Wellness 2 minutes 23 September 2019

What Counts as a Carb?

Here are the basics you need to know about how carbohydrates affect your body and what foods supply them.


There's a lot of confusion around carbohydrates. We can all agree that they're one of the three macronutrients (the other two being protein and fat), but the wheels fall off from there. Are they good or bad? How much should you have? And what's the difference between "complex" and "simple" carbs? What even "counts" as a carbohydrate, anyway? Here are the basics you need to know.

Carbohydrate Basics

Carbohydrates function as fuel for the brain and body. They're subdivided into several categories based off of how many sugar units are in each and how those units are bonded to each other, chemically speaking. For example, glucose and fructose have different chemical structures and behave slightly differently in the body, though both are carbohydrates and break down into sugar that enters the bloodstream. People who need to be mindful of carbohydrate intake for blood sugar management purposes may find it helpful to "count carbs" based on a goal that suits their needs.

A serving of carbohydrates is about 15 grams. Exactly how much food that is will depend upon which type of food we're talking about. If you want to get super granular about it, you can refer to a guide such as the diabetic exchange list. Below are some examples of different sources of carbs and what amount will provide those 15 grams. Generally speaking, you want to choose the most nutrient-dense options to get the most benefit.


Grains include foods like bread, pasta, rice and oats. When you hear about "whole" grains, that means a grain where the endosperm and bran have not been removed, so that grain retains all its nutrients (typically fiber, iron and B-vitamins that are lost during the milling process and often added back in commercial enriched grain products).

Here are a few examples of what a 15-gram carb serving of a grain-based food:
• 1 slice of bread
• ⅓ cup of cooked rice
• ½ cup of cooked pasta
• ½ cup of cooked oatmeal
• 3 cups of popped popcorn

Starchy Vegetables

Starchy vegetables are packed with important vitamins and minerals and also provide a lot of fiber. They also can make a great gluten-free substitute for grains that contain gluten. Some good starchy vegetable choices include: corn, parsnips, peas, potatoes, sweet potatoes, pumpkins and other winter squash. To best reap those benefits, skip unhealthy preparations like frying and opt for roasting, steaming, or baking without a lot of extra fat, salt, or sugar.

Here are a few examples of what a 15-gram carb serving of a starchy vegetable looks like:
• ½ a medium potato or sweet potato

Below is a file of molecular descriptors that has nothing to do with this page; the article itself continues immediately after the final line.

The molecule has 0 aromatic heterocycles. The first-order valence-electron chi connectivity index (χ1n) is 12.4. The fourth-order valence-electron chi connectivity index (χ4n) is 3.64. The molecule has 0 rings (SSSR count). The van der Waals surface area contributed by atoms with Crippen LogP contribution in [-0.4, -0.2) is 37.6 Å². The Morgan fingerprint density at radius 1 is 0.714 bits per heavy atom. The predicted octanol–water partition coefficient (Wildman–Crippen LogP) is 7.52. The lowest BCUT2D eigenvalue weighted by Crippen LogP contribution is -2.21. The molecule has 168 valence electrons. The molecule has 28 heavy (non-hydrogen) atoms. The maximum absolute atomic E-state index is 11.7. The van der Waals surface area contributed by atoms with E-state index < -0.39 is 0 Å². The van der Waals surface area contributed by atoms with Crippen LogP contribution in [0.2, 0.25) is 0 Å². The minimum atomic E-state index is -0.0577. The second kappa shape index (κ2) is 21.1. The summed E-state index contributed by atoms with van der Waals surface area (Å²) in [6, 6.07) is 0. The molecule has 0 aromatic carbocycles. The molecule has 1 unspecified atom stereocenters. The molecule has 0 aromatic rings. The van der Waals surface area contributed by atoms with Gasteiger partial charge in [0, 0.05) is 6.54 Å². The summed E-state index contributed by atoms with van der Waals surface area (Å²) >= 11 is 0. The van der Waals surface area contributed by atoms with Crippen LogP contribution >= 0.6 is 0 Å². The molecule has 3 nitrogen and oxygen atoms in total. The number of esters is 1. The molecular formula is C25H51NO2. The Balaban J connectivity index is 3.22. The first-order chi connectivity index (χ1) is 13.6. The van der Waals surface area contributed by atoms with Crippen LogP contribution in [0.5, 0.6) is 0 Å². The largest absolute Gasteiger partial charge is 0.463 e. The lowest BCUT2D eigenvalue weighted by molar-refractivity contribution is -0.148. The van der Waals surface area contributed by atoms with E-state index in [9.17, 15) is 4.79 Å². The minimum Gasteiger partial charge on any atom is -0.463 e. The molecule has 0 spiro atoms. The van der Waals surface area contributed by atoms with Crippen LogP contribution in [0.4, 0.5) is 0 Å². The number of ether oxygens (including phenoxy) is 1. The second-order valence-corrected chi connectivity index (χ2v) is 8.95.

• ½ cup of cooked peas or corn
• 1 cup of cooked winter squash, like pumpkin or butternut squash

Beans, Peas and Lentils

Though they sometimes get mislabeled as a vegetable, in terms of nutrient profile, beans, peas and lentils are more nutritionally similar to a grain. What sets them apart is that they generally contain a lot more protein and fiber than most grains, so they will digest more slowly.

A few to put on your menu: black beans, chickpeas, kidney beans, lentils and split peas. A 15-gram carbohydrate serving size is about ½ cup cooked or ¼ cup dried.


Fruit can get confusing because it's a great source of carbohydrates, but also high in sugar. In addition, fruit supplies many important vitamins and minerals and, depending on what you choose, fiber. (There's also a wide range of powerful health promoting compounds like antioxidants and phytonutrients found in fruit.) But because of the often high sugar content, it's important to be mindful of consuming too much, especially when juicing or making a smoothie—it's very easy to throw way more fruit into the blender or juicer than you'd consume in its whole form. And be mindful of fruit juice, which lacks the fiber of whole fruit. That natural sugar hits the bloodstream pretty quickly and can cause a spike in blood sugar.

Example 15-gram carb servings of fruit:
• 1 medium (9-inch) banana
• 1 medium apple
• ¾ cup of berries
• ¼ cup of dried fruit
• ½ cup of fruit juice


Dairy can get confusing because it does contain lactose, which is a carbohydrate. For people who need to keep close track of their carbohydrate intake, they may wish to account for that lactose. Because cheese is primarily the fat and protein in milk, the diabetic exchange list categorizes it as a protein source. For other dairy products like milk and yogurt, the amount of carbohydrate per serving is about 12 grams.

Bottom Line

While the optimal amount of carbohydrates can vary from person to person, knowing which foods provide the macronutrient and in what amounts can help simplify your meal planning and cooking.


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